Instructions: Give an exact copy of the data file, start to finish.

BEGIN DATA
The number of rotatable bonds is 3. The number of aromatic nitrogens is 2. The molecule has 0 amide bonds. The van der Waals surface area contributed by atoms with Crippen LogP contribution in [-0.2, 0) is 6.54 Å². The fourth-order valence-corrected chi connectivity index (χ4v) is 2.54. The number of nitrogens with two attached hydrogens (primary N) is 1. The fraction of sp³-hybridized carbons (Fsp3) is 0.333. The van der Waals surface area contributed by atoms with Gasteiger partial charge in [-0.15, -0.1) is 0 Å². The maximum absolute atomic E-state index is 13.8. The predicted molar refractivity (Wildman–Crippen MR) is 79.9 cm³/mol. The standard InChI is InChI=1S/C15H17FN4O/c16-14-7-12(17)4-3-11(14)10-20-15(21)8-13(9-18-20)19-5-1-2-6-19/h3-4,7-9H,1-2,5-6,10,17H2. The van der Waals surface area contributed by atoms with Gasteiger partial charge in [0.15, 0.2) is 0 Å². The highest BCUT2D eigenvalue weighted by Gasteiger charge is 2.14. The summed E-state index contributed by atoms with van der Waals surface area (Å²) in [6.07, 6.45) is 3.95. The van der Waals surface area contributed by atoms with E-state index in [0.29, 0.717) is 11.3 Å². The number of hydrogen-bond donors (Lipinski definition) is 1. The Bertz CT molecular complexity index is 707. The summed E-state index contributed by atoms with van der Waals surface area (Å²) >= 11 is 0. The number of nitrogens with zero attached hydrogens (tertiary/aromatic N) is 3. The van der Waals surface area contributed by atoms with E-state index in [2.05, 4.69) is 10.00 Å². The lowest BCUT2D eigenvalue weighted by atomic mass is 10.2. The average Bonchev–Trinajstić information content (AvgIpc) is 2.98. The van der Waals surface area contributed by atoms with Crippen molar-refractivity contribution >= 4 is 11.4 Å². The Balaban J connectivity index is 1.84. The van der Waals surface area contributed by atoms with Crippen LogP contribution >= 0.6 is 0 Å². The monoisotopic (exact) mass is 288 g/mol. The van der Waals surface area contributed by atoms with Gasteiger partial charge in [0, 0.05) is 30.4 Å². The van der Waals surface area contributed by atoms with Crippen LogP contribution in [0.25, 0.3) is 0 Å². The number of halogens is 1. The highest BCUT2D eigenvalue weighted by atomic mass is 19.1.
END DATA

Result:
The number of rotatable bonds is 3. The number of aromatic nitrogens is 2. The molecule has 0 amide bonds. The van der Waals surface area contributed by atoms with Crippen LogP contribution in [-0.2, 0) is 6.54 Å². The fourth-order valence-corrected chi connectivity index (χ4v) is 2.54. The number of nitrogens with two attached hydrogens (primary N) is 1. The fraction of sp³-hybridized carbons (Fsp3) is 0.333. The van der Waals surface area contributed by atoms with Gasteiger partial charge in [-0.15, -0.1) is 0 Å². The maximum absolute atomic E-state index is 13.8. The predicted molar refractivity (Wildman–Crippen MR) is 79.9 cm³/mol. The standard InChI is InChI=1S/C15H17FN4O/c16-14-7-12(17)4-3-11(14)10-20-15(21)8-13(9-18-20)19-5-1-2-6-19/h3-4,7-9H,1-2,5-6,10,17H2. The van der Waals surface area contributed by atoms with Gasteiger partial charge in [0.15, 0.2) is 0 Å². The highest BCUT2D eigenvalue weighted by Gasteiger charge is 2.14. The summed E-state index contributed by atoms with van der Waals surface area (Å²) in [6.07, 6.45) is 3.95. The van der Waals surface area contributed by atoms with E-state index in [0.29, 0.717) is 11.3 Å². The number of hydrogen-bond donors (Lipinski definition) is 1. The Bertz CT molecular complexity index is 707. The summed E-state index contributed by atoms with van der Waals surface area (Å²) >= 11 is 0. The number of nitrogens with zero attached hydrogens (tertiary/aromatic N) is 3. The van der Waals surface area contributed by atoms with E-state index in [2.05, 4.69) is 10.00 Å². The lowest BCUT2D eigenvalue weighted by atomic mass is 10.2. The average Bonchev–Trinajstić information content (AvgIpc) is 2.98. The van der Waals surface area contributed by atoms with Crippen molar-refractivity contribution >= 4 is 11.4 Å². The Balaban J connectivity index is 1.84. The van der Waals surface area contributed by atoms with Crippen LogP contribution >= 0.6 is 0 Å². The monoisotopic (exact) mass is 288 g/mol. The van der Waals surface area contributed by atoms with Gasteiger partial charge in [0, 0.05) is 30.4 Å². The van der Waals surface area contributed by atoms with Crippen LogP contribution in [0.25, 0.3) is 0 Å². The number of halogens is 1. The highest BCUT2D eigenvalue weighted by atomic mass is 19.1.